When the first generation of the Pentium 4 was released, the processor was based on the 0.18 micron Willamette core. With 256K of L2 cache, and running on a 400 MHz (100 MHz quad-pumped) FSB, the first generation of Pentium 4 CPUs were outperformed (on average) by a similar-model Athlon XP, and showed relatively low overclocking potential. Not being one to just sit idly while a competitor tears apart their processors, Intel released a much higher performance 0.13-micron Northwood core, complete with 512K of L2 cache and an upgraded 533 MHz FSB. Due to the higher clock and bus speeds, along with the larger L2 cache, the Pentium 4 Northwood faired much better against the Athlon XP, and its smaller core was very well received by the overclocking community.
Shortly thereafter, Intel resurrected their value line of Celeron processors, which had previously used the aging Socket 370 platform. Intel released Celeron 1.7 GHz and 1.8 GHz models, which are based on the Willamette Pentium 4 core. Intel didn't move immediately to the Northwood core, and to properly differentiate between the two processor line, the Celeron had its L2 cache chopped in half to only 128K, or one-quarter the level of a Northwood Pentium 4. The original Socket 478 Celeron processors shared the same problems as the original Pentium 4, and were difficult to overclock, used the 400 MHz front-side bus, and ran hotter than the newer Northwood. As such, the first generation of Celerons was not well received.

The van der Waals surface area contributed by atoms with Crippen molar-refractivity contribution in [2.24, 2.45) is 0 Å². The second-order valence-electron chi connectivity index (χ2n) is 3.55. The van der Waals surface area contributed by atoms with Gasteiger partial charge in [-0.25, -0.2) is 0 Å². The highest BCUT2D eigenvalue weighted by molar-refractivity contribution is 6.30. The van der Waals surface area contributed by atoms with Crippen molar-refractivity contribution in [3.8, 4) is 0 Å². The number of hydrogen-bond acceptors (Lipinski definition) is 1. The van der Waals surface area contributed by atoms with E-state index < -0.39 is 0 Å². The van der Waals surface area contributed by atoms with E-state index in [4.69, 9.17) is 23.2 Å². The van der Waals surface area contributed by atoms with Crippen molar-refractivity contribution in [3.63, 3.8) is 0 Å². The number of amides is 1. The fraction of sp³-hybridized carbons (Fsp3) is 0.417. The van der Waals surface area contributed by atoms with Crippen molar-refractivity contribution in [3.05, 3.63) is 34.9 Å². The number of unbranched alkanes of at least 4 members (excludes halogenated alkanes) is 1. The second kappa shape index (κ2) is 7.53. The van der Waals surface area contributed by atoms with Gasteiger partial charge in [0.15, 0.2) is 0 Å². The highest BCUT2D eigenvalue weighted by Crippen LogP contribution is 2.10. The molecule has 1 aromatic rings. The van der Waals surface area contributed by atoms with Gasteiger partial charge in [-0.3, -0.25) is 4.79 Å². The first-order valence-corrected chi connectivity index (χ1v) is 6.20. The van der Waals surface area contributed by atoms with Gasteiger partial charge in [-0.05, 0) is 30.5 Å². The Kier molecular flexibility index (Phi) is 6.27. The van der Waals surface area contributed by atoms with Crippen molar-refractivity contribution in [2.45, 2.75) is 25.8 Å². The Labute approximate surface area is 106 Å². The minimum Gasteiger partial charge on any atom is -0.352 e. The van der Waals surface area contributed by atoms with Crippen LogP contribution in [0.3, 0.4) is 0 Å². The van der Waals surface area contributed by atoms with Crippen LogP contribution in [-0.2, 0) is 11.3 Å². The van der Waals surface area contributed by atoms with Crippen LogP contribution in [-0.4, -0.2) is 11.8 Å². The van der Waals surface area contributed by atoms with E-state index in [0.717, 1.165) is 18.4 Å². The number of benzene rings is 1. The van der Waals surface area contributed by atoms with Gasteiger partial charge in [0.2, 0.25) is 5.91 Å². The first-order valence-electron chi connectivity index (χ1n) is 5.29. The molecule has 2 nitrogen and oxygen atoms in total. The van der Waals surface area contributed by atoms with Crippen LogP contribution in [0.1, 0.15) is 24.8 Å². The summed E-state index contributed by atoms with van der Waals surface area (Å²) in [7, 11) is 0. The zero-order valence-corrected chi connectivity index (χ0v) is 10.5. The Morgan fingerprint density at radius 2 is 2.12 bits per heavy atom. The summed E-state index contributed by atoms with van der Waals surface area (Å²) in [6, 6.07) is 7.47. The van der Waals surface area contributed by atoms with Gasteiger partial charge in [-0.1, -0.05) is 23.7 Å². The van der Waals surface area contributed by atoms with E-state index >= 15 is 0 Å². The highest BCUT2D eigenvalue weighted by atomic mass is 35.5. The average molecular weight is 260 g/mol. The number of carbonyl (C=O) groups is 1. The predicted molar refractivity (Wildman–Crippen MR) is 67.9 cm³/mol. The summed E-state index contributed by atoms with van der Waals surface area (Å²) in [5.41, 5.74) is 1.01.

Let's fast forward six months to the release of the 2.0 GHz Celeron processor. The Celeron has now been upgraded to the 0.13-micron Northwood core, thus allowing it to run at much higher speeds and cooler than before. However, even with a full 512K L2 cache in the Northwood design, Intel stuck with the 128K cache for the Celeron 2.0 GHz and the new Celeron remained stuck on the 400 MHz bus. The performance of the Celeron 1.7 GHz and 1.8 GHz was adversely affected by the small amount of L2 cache and 400 MHz FSB, but Intel has not done anything to alleviate this. However, we are looking at a full 2.0 GHz of clock speed, and the 0.13-micron core should allow much higher overclock speeds than was previously possible. Could this be the old Celeron 300A reincarnated for 2003?
By far the most exciting news to come out of this review is the 2.0GHz Celeron's overclocking potential. On our Asus P4S533 reference system we had no trouble running the Celeron at speeds up to 3.0 GHz, and even a hair higher. Because Intel locks the multipliers on all their chips, we had to resort to FSB overclocking to achieve the overclock that we did. Because the 2.0GHz chip's multiplier is locked at 20.0, this meant pushing the FSB up to 150 MHz (600 MHz quad-pumped) which we did not have any problem doing.
Despite using some basic air cooling we encountered no problems whatsoever at 3.0 GHz. In fact, we didn't even need to raise the core voltage past its default operating specification. All of the benchmarks were run with a single crash or hiccup. However, above 3.0 GHz we started having trouble, and without an increase in cooling power or voltage it was not possible to sustain an acceptable level of stability at higher clock speeds.